Bloomberg Businessweek recently reported on Boston’s Solar-Powered Park Benches.
The benches are designed to allow mobile phone charging and also the bench can connect to the internet and transmit a range of environmental and other diagnostic data.
This is just a small trial but highlights the range of innovation taking place across society, and naturally, this flows into the provision of infrastructure services.
As our society uses more and more electronic communication devices, the need for charging and connection stations will grow. The use of public infrastructure to fill some of these needs is a natural response.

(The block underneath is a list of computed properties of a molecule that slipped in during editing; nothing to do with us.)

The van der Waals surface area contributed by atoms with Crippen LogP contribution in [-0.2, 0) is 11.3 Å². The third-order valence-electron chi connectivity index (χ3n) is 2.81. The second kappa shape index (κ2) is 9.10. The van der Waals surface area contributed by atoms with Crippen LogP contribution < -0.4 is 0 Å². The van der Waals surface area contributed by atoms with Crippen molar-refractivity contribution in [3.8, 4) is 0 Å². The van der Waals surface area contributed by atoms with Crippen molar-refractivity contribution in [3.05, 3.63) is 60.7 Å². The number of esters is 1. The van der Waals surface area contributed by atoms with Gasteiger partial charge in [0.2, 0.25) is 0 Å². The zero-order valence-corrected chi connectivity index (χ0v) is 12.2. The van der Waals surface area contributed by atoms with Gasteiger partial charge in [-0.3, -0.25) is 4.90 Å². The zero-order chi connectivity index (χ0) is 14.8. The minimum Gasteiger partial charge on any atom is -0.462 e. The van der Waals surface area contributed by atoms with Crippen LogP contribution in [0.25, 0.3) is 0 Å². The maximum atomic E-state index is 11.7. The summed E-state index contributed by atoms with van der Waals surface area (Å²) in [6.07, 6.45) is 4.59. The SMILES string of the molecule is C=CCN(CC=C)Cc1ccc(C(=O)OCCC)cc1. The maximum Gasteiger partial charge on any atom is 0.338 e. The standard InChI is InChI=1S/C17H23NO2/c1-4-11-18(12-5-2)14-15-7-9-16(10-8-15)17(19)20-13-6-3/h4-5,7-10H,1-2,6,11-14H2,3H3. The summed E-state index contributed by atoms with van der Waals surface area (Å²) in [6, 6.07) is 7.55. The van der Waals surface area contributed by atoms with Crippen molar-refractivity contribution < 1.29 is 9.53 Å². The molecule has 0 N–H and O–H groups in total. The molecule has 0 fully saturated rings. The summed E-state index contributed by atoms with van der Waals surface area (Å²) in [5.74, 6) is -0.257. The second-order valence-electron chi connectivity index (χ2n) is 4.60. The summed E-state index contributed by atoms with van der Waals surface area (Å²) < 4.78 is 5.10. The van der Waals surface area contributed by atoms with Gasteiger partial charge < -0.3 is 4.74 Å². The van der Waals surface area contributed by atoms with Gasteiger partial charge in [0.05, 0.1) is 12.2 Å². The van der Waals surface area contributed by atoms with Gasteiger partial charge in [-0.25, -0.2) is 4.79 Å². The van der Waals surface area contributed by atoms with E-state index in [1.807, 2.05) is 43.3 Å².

So, we can expect to see more innovation in this space.
If we think about infrastructure asset management planning and replacement/renewal then some interesting questions arise:
- Would we replace a standard park bench with one of the solar park benches
- Will it cost more to purchase
- Will it cost more to operate and maintain
- Will additional services need to be installed to support a ‘smart’ bench
- Will vandalism be an issue
- Will the ‘smart’ bench generate revenue or is it just enhanced service
- What is the replacement cycle – is it the same as standard benches, higher, lower
- If a city was to adopt ‘smart’ benches what would the impact be on annual budgets, and on longer-term renewal budgets
The technologies we deploy as a society are changing quite rapidly, and this does inevitably have an impact on the provision of infrastructure, and related services.
When undertaking infrastructure planning it is important to consider these changes and incorporate the potential impact on your longer-term plans.
PHOTO CREDIT: Frame shot from MAKER CHATS: solar benches in Boston Parks Video